More reasons to use Traffolyte signage
One of the greatest things about Traffolyte is its use in labelling. Lettering is well defined and legible with text on a high contrast background. They are often used on electrical installations as the plastic does not conduct with electricity. This was why Metropolitan Vickers invented it for their Trafford Park works in 1927 (hence the first six letters of ‘Trafford’ forming its name).
Here’s why Traffolyte is alright:
- Standard Colours: from the off, Traffolyte was designed with a standard set of colours using the RAL Color scheme. This was 35 years before the formation of Pantone.
- Hardwearing materials: since its invention in 1927, the standard material wasn’t only chosen for its durability. It is melt proof at high temperatures, which is why it is often used in electrical installations.
- Coloured top and bottom layers: this allows for easy engraving and crystal clear text, line art, and diagrams. Two sheets the same colour form a sandwich with a third sheet, in a different colour, squeezed in the middle. The top and bottom sheets are engraved, die cutting the text, line art, plan or diagram.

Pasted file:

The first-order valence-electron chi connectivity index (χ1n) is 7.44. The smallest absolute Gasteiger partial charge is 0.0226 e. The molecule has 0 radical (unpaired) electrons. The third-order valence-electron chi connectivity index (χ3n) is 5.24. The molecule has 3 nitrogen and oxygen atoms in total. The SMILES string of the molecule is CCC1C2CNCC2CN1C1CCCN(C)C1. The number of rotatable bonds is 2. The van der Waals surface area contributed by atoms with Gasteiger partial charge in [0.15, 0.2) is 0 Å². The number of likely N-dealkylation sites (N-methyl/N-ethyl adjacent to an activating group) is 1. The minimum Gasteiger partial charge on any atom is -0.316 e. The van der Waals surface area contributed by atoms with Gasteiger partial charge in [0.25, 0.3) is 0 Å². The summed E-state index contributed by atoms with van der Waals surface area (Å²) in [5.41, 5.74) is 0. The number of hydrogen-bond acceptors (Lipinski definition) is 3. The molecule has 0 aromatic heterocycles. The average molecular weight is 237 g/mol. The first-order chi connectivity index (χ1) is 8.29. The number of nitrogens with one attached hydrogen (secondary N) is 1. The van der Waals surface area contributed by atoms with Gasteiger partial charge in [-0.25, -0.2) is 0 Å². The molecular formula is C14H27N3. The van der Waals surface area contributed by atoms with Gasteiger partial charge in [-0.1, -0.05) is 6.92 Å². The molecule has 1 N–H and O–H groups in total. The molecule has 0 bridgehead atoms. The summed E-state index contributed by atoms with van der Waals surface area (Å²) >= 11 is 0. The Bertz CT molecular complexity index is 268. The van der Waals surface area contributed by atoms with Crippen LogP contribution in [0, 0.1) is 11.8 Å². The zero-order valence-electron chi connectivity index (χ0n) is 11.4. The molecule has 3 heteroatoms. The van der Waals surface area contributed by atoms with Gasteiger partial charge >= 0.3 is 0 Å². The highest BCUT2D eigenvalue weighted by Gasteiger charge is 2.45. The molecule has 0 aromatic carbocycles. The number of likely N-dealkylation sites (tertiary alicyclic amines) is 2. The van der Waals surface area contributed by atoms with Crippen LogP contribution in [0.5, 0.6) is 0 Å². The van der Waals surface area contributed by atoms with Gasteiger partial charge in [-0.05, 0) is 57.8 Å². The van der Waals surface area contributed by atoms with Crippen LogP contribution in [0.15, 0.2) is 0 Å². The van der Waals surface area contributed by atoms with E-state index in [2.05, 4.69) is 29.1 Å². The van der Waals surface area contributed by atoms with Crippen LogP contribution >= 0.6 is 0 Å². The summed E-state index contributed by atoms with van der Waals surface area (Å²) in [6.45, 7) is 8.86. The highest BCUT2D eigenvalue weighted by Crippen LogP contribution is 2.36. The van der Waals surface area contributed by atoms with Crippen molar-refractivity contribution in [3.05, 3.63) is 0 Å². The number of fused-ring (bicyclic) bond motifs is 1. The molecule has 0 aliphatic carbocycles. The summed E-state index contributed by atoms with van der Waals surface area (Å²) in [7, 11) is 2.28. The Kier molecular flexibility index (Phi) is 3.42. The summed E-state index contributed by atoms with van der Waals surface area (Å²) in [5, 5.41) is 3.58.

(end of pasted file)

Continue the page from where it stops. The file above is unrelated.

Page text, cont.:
- Fadeproof: vinyl and ink can fade over time. Traffolyte is fade proof and retains its colours for several years after engraving and installation.
- Flexibility: Traffolyte can be cut into a variety of shapes and sizes. From the smallest of dog tags to the largest of floor plans, it is an attractive option.
- Dog Tags: sometimes as a cheaper alternative to brass and chrome;
- Fire Escape Plans: this is a popular material for detailing floor plans, for the benefit of firefighters and security staff;
- Labelling Electrical Equipment: its most common and original use of the material;
- Key Fobs: again, as with dog tags, a cheaper alternative to brass and chrome. Also offers more flexibility for non-standard shapes.
Able Engraving and Design, 20 March 2017.